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Designing Enterprise Solutions with Sun Cluster 3.0

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Designing Enterprise Solutions with Sun Cluster 3.0

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  • Copyright 2002
  • Edition: 1st
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  • ISBN-10: 0-13-008458-1
  • ISBN-13: 978-0-13-008458-3

  • Understand the theory behind system and component failures, their impact and subsequent cost to the Enterprise
  • Learn about the leading-edge technologies used inside the Sun Cluster 3.0 software
  • See how Sun Clusters enable Enterprises to deploy best practice cluster technology quickly and safely

Designing Enterprise Solutions with Sun Cluster 3.0 is an introduction to architecting highly available systems with Sun servers, storage, and the Sun Cluster 3.0 software. Three recurring themes are used throughout the book: failures, synchronization, and arbitration. These themes occur throughout all levels of systems design. The first chapter deals with understanding these relationships and recognizing failure modes associated with synchronization and arbitration. The second and third chapters review the building blocks and describe the Sun Cluster 3.0 software environment in detail. The remaining chapters discuss management servers and provide hypothetical case studies in which enterprise solutions are designed using Sun technologies. Appendices provide a checklist for designing clustered solutions, additional information on Sun technologies used in many different types of clusters, guidelines for data center design best practices, and a brief description of some failure analysis tools used by Sun systems designers and architects.

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Designing Enterprise Solutions with Sun Cluster 3.0

Table of Contents



1. Cluster and Complex System Design Issues.

Business Reasons for Clustered Systems. Failures in Complex Systems. Data Synchronization. Arbitration Schemes. Data Caches. Timeouts. Failures in Clustered Systems. Summary.

2. Enterprise Cluster Computing Building Blocks.

Data Repositories and Infrastructure Services. Business Logic and Application Service. User Access Services: Web Farms. Compute Clusters. Technologies for Building Distributed Applications.

3. Sun Cluster 3.0 Architecture.

System Architecture. Kernel Infrastructure. System Features. Cluster Failures. Synchronization. Arbitration.

4. Management Server.

Design Goals. Services. Console Services. Sun Ray Server. Sun StorEdge SAN Surfer. Sun Explorer Data Collector. Sun Remote Service. Software Stack. Hardware Components. Network Configuration. Systems Management. Backup, Restore, and Recovery. Summary.

5. Case Study 1-File Server Cluster.

Firm Description. Design Goals. Cluster Software. Recommended Hardware Configuration. Summary.

6. Case Study 2-Database Cluster.

Company Description. Information Technology Organization. Design Goals. Business Case. Requirements. Design Priorities. Cluster Software. Recommended Hardware Configuration. Summary.

A. Sun Cluster 3.0 Design Checklists.

Business Case Considerations. Personnel Considerations. Top-Level Design Documentation. Environmental Design. Server Design. Shared Storage Design. Network Design. Software Environment Design. Security Considerations. Systems Management Requirements. Testing Requirements.

B. Sun Cluster Technology History and Perspective.

SPARCcluster PDB 1.x and SPARCcluster HA 1.x History. Sun Cluster 2.x. Sun Cluster 2.2 and 3.0 Feature Comparison.

C. Data Center Guidelines.

Hardware Platform Stability. Server Consolidation in a Common Rack. System Component Identification. AC/DC Power. System Cooling. Network Infrastructure. Security. System Installation and Configuration Documentation. Change Control Practices. Maintenance and Patch Strategy. Component Spares. New Release Upgrade Process. Support Agreement and Associated Response Time. Backup-and-Restore Testing. Cluster Recovery Procedures. Summary.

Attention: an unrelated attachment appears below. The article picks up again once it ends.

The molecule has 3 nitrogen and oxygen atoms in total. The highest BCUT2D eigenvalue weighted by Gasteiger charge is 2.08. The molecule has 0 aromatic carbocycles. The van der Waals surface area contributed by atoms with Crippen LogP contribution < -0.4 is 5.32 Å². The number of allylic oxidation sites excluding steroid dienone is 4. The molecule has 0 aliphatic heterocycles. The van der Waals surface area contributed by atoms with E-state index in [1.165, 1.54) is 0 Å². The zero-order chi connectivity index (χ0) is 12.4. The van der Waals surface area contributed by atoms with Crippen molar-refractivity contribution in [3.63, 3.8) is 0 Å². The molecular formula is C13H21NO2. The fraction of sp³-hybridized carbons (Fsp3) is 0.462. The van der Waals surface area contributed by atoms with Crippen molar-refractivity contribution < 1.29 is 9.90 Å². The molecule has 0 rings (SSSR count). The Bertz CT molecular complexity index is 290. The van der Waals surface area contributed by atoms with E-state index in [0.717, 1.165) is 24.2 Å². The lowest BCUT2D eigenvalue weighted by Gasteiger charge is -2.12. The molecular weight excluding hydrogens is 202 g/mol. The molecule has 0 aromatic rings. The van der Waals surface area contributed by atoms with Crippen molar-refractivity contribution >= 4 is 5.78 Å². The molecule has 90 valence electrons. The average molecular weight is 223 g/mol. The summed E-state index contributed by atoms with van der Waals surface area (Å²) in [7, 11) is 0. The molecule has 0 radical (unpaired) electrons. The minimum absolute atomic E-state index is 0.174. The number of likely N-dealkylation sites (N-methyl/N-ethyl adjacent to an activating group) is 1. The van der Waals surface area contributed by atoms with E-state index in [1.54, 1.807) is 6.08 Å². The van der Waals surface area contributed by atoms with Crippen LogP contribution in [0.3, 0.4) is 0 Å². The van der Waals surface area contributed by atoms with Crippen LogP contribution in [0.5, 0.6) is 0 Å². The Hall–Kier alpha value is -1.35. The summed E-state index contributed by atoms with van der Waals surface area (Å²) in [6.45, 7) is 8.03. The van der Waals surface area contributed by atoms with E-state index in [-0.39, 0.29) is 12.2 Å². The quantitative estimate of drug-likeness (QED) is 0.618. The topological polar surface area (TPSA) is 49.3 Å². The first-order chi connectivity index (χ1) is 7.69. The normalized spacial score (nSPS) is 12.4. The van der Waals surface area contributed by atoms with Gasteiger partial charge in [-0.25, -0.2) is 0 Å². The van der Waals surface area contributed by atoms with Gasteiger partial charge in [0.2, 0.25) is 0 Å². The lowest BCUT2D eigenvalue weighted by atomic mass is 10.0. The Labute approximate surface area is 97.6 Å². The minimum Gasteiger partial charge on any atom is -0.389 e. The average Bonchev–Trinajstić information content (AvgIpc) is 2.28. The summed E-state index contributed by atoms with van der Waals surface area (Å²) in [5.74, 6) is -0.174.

D. Tools.

Fault Tree Analysis, Reliability Block Diagram Analysis. Failure Modes and Effects Analysis. Event Tree Analysis.

Acronyms, Abbreviations, and Glossary.





Designing Enterprise Solutions with Sun Cluster 3.0 is published under the auspices of the Sun BluePrints program. This book is written for systems architects and engineers who design clustered systems. It describes the fundamental systems engineering concepts behind clustered computer systems and discusses solutions and trade-offs in some detail.

Systems engineering is concerned with the creation of the entire answer to some real-life problem, with the answer based on science and technology Ramo 65. Systems engineers deal with the people/process/technology balance and multivariate problems. They integrate huge numbers of components, unwanted modes, partial requirements, indefinite answers, probabilities of external conditions, the testing of complicated systems, and all of the natural sciences behind the technology. This book contains little detail on specific engineering solutions; instead, it focuses on the fundamental concepts that are used repeatedly in the design of clustered computer systems.

This book provides detailed examples of the effective use of clustered system technology, along with information about the features and capabilities of the Sun Cluster 3.0 system (hereafter referred to as Sun Cluster 3.0).

Three concepts are addressed throughout the book—failures, synchronization, and arbitration. These three concepts are examined repeatedly at all levels of the systems design.

First, complex systems tend to fail in complex ways. Implementing clustered systems can prevent some of these failures. Businesses implement clusters when the cost of implementing and maintaining a cluster is less than the cost of a service outage. While anticipating the many ways in which services hosted on clusters can fail, you must be diligent when designing clustered systems to meet business needs.

Second, clustered systems use redundancy to ensure that no single point of failure renders the data inaccessible. However, adding redundancy to a system inherently creates a synchronization problem—the multiple copies of the data must remain synchronized, or chaos ensues.